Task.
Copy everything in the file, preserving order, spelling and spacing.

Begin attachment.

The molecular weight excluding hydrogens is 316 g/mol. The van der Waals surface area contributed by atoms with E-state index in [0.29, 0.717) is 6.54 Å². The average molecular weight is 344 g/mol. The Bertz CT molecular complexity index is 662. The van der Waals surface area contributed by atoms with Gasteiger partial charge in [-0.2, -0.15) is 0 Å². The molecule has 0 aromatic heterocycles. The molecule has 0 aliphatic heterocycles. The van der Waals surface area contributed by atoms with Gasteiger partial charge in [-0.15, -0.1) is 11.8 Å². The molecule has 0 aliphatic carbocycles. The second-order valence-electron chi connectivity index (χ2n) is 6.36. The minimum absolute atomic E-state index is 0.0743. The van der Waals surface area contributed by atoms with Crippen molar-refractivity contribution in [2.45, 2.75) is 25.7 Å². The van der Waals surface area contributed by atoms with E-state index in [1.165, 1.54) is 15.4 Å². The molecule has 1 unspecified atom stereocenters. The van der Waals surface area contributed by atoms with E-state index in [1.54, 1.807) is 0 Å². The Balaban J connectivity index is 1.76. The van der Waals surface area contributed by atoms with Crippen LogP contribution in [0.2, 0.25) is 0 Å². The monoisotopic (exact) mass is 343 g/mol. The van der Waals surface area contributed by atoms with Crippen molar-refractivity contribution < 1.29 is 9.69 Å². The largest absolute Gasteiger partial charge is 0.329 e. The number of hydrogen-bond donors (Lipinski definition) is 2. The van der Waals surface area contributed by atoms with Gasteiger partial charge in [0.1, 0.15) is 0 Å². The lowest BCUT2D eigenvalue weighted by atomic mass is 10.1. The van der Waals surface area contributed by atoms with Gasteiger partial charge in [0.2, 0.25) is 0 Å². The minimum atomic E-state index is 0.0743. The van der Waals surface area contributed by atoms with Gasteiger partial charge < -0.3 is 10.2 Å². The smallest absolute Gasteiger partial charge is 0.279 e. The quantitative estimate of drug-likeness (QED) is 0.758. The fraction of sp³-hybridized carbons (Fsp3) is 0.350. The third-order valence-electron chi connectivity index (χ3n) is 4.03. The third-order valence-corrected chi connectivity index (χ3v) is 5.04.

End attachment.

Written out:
The molecular weight excluding hydrogens is 316 g/mol. The van der Waals surface area contributed by atoms with E-state index in [0.29, 0.717) is 6.54 Å². The average molecular weight is 344 g/mol. The Bertz CT molecular complexity index is 662. The van der Waals surface area contributed by atoms with Gasteiger partial charge in [-0.2, -0.15) is 0 Å². The molecule has 0 aromatic heterocycles. The molecule has 0 aliphatic heterocycles. The van der Waals surface area contributed by atoms with Gasteiger partial charge in [-0.15, -0.1) is 11.8 Å². The molecule has 0 aliphatic carbocycles. The second-order valence-electron chi connectivity index (χ2n) is 6.36. The minimum absolute atomic E-state index is 0.0743. The van der Waals surface area contributed by atoms with Crippen molar-refractivity contribution in [2.45, 2.75) is 25.7 Å². The van der Waals surface area contributed by atoms with E-state index in [1.165, 1.54) is 15.4 Å². The molecule has 1 unspecified atom stereocenters. The van der Waals surface area contributed by atoms with E-state index in [1.54, 1.807) is 0 Å². The Balaban J connectivity index is 1.76. The van der Waals surface area contributed by atoms with Crippen LogP contribution in [0.2, 0.25) is 0 Å². The monoisotopic (exact) mass is 343 g/mol. The van der Waals surface area contributed by atoms with Crippen molar-refractivity contribution < 1.29 is 9.69 Å². The largest absolute Gasteiger partial charge is 0.329 e. The number of hydrogen-bond donors (Lipinski definition) is 2. The van der Waals surface area contributed by atoms with Gasteiger partial charge in [0.1, 0.15) is 0 Å². The lowest BCUT2D eigenvalue weighted by atomic mass is 10.1. The van der Waals surface area contributed by atoms with Gasteiger partial charge in [0.2, 0.25) is 0 Å². The minimum atomic E-state index is 0.0743. The van der Waals surface area contributed by atoms with Gasteiger partial charge < -0.3 is 10.2 Å². The smallest absolute Gasteiger partial charge is 0.279 e. The quantitative estimate of drug-likeness (QED) is 0.758. The fraction of sp³-hybridized carbons (Fsp3) is 0.350. The third-order valence-electron chi connectivity index (χ3n) is 4.03. The third-order valence-corrected chi connectivity index (χ3v) is 5.04.